The “Unknown Sources” security option in Android is known by many. This is what needs to be ticked in order to install apps downloaded from outside of the Google Play Store, whether it’s an app that hasn’t officially rolled out yet, an app not available in your region, APKs from one of the Humble Mobile Bundles, or something else.
In Android Oreo, Google has changed the way in which this works in order to make Android safer.
Rather than being a single switch for all unknown sources, this option now comes in the form of an individual Install Unknown Apps permission that needs to be approved each time you install an app downloaded from outside of Google Play. “When used on a device running Android O and higher, hostile downloaders cannot trick the user into installing an app without having first been given the go-ahead,” states Android Security Product Manager Edward Cunningham on the Android Developers blog.
This should mean that Oreo users won’t fall foul to installing a malicious app masquerading as something innocuous, just because they ticked a box for a completely different app sometime earlier. Like other permissions, a user can also revoke the Install Unknown Apps permission at any time.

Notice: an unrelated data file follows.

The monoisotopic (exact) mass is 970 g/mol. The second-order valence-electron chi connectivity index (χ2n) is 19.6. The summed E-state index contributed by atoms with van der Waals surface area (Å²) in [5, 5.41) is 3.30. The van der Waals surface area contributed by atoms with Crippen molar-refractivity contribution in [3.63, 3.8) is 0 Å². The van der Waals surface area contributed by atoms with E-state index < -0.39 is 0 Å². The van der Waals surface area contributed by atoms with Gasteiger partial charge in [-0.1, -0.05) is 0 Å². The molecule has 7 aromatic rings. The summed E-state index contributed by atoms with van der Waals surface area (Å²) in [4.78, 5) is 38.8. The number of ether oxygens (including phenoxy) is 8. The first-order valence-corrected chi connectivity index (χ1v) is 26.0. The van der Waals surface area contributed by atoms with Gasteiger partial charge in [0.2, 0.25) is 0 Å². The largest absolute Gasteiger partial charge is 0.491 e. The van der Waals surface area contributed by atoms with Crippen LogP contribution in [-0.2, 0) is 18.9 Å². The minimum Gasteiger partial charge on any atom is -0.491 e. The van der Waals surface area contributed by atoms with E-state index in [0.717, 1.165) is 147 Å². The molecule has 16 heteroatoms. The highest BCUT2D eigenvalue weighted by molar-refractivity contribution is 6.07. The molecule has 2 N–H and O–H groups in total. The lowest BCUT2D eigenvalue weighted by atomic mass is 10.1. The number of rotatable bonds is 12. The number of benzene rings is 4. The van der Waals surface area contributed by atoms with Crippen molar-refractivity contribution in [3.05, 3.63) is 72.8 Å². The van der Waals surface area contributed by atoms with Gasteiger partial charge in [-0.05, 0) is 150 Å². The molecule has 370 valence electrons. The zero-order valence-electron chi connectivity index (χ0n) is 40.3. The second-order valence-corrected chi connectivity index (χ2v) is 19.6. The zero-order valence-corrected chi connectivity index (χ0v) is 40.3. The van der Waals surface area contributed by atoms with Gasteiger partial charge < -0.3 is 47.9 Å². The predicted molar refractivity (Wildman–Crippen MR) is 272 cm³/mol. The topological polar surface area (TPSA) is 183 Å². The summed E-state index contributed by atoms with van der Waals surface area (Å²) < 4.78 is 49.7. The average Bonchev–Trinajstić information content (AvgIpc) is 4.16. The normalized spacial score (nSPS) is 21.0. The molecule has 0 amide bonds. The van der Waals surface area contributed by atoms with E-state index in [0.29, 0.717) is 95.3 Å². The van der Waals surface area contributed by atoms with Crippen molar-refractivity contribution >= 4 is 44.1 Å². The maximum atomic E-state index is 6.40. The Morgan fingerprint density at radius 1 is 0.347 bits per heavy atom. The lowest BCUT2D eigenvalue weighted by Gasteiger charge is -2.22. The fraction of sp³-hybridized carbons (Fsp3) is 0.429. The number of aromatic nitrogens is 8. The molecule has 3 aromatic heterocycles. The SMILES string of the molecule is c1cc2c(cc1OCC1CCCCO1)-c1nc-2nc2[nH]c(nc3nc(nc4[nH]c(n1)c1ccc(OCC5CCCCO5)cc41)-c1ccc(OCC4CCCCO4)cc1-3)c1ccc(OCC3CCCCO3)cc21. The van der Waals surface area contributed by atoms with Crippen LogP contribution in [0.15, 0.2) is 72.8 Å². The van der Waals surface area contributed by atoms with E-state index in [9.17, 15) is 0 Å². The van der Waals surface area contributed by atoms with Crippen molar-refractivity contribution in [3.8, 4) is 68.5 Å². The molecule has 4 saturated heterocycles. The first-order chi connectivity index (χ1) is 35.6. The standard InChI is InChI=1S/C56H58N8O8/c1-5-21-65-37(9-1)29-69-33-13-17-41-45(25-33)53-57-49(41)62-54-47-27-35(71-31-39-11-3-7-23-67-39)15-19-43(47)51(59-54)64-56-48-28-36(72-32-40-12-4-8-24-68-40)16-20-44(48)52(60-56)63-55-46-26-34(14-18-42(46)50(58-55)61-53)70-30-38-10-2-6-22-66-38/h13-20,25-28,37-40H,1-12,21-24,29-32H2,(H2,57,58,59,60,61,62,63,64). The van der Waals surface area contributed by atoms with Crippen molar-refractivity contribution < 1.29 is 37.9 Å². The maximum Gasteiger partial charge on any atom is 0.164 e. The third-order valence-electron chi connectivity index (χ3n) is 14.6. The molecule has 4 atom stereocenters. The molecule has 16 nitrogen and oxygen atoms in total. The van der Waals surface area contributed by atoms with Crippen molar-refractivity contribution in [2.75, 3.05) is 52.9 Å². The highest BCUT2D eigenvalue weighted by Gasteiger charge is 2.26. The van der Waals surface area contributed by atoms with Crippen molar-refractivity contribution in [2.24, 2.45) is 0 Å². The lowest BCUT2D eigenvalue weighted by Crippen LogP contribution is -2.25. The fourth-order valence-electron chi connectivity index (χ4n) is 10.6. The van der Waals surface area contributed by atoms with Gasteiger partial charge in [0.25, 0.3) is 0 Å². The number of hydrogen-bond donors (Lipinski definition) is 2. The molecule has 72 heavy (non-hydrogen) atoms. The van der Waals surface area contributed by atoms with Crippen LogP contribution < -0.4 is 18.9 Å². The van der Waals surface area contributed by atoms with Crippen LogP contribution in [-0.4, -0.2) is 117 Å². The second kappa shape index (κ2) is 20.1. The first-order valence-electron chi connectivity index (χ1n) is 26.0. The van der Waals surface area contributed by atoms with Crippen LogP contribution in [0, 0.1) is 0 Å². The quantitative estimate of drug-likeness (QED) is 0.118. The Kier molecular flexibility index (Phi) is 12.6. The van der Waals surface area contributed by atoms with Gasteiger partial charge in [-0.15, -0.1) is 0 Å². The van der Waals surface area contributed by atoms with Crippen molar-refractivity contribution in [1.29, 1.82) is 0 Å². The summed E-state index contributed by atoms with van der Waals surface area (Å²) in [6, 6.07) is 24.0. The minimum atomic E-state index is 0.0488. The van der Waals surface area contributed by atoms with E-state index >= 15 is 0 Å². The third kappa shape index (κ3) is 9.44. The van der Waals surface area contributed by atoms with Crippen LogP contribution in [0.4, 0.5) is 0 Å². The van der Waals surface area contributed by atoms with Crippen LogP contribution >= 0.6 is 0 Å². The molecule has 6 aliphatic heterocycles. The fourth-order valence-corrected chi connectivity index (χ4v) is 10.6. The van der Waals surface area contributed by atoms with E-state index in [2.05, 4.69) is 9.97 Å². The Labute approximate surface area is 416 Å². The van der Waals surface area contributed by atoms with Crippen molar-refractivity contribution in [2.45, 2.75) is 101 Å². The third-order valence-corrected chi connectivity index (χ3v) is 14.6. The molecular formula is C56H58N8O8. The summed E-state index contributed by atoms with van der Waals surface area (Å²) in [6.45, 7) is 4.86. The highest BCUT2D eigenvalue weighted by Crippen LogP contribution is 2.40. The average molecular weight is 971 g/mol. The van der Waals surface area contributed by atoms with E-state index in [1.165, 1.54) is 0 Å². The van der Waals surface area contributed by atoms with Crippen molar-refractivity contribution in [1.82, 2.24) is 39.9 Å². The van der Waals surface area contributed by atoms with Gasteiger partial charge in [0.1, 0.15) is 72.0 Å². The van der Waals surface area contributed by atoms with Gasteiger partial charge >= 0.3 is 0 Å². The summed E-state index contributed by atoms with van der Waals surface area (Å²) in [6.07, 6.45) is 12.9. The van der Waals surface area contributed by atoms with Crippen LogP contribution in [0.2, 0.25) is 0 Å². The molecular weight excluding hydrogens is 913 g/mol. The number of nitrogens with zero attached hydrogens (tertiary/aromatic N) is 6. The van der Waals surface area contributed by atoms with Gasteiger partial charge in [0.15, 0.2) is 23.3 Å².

This change follows a number of recent Google efforts aimed at tightening up Android security, such as its Play Protect suite, which began rolling out a few weeks ago.
As the owner of software that’s in operation on more than 2 billion devices, security is obviously an important issue for Google. In the post on the changes to unknown apps, Cunningham took the opportunity to reaffirm that the Play Store continues to be “one of the safest places” for Android users to install apps. Still, try to be mindful when installing anything on your phone.